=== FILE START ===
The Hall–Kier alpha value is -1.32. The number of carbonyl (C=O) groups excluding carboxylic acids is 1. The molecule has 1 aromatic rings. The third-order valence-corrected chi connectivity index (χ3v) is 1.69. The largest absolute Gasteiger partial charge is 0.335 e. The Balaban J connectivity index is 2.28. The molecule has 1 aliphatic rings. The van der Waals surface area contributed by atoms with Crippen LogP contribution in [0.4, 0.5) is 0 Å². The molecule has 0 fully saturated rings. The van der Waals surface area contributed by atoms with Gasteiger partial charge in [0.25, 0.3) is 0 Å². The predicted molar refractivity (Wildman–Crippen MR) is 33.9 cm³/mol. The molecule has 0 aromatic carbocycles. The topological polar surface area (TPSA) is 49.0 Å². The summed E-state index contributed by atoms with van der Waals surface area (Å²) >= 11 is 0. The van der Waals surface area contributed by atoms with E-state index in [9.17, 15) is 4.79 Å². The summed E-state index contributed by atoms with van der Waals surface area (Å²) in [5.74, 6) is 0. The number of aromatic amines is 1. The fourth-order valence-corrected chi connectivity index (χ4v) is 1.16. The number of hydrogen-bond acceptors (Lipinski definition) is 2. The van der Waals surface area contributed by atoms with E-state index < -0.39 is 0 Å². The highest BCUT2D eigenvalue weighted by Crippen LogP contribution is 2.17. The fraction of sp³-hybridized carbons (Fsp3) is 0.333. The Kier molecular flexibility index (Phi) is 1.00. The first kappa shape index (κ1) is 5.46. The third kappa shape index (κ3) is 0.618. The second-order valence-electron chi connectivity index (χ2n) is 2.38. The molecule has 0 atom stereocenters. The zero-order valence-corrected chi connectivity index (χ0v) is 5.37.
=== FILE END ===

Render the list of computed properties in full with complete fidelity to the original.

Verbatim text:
The Hall–Kier alpha value is -1.32. The number of carbonyl (C=O) groups excluding carboxylic acids is 1. The molecule has 1 aromatic rings. The third-order valence-corrected chi connectivity index (χ3v) is 1.69. The largest absolute Gasteiger partial charge is 0.335 e. The Balaban J connectivity index is 2.28. The molecule has 1 aliphatic rings. The van der Waals surface area contributed by atoms with Crippen LogP contribution in [0.4, 0.5) is 0 Å². The molecule has 0 fully saturated rings. The van der Waals surface area contributed by atoms with Gasteiger partial charge in [0.25, 0.3) is 0 Å². The predicted molar refractivity (Wildman–Crippen MR) is 33.9 cm³/mol. The molecule has 0 aromatic carbocycles. The topological polar surface area (TPSA) is 49.0 Å². The summed E-state index contributed by atoms with van der Waals surface area (Å²) >= 11 is 0. The van der Waals surface area contributed by atoms with E-state index in [9.17, 15) is 4.79 Å². The summed E-state index contributed by atoms with van der Waals surface area (Å²) in [5.74, 6) is 0. The number of aromatic amines is 1. The fourth-order valence-corrected chi connectivity index (χ4v) is 1.16. The number of hydrogen-bond acceptors (Lipinski definition) is 2. The van der Waals surface area contributed by atoms with E-state index < -0.39 is 0 Å². The highest BCUT2D eigenvalue weighted by Crippen LogP contribution is 2.17. The fraction of sp³-hybridized carbons (Fsp3) is 0.333. The Kier molecular flexibility index (Phi) is 1.00. The first kappa shape index (κ1) is 5.46. The third kappa shape index (κ3) is 0.618. The second-order valence-electron chi connectivity index (χ2n) is 2.38. The molecule has 0 atom stereocenters. The zero-order valence-corrected chi connectivity index (χ0v) is 5.37.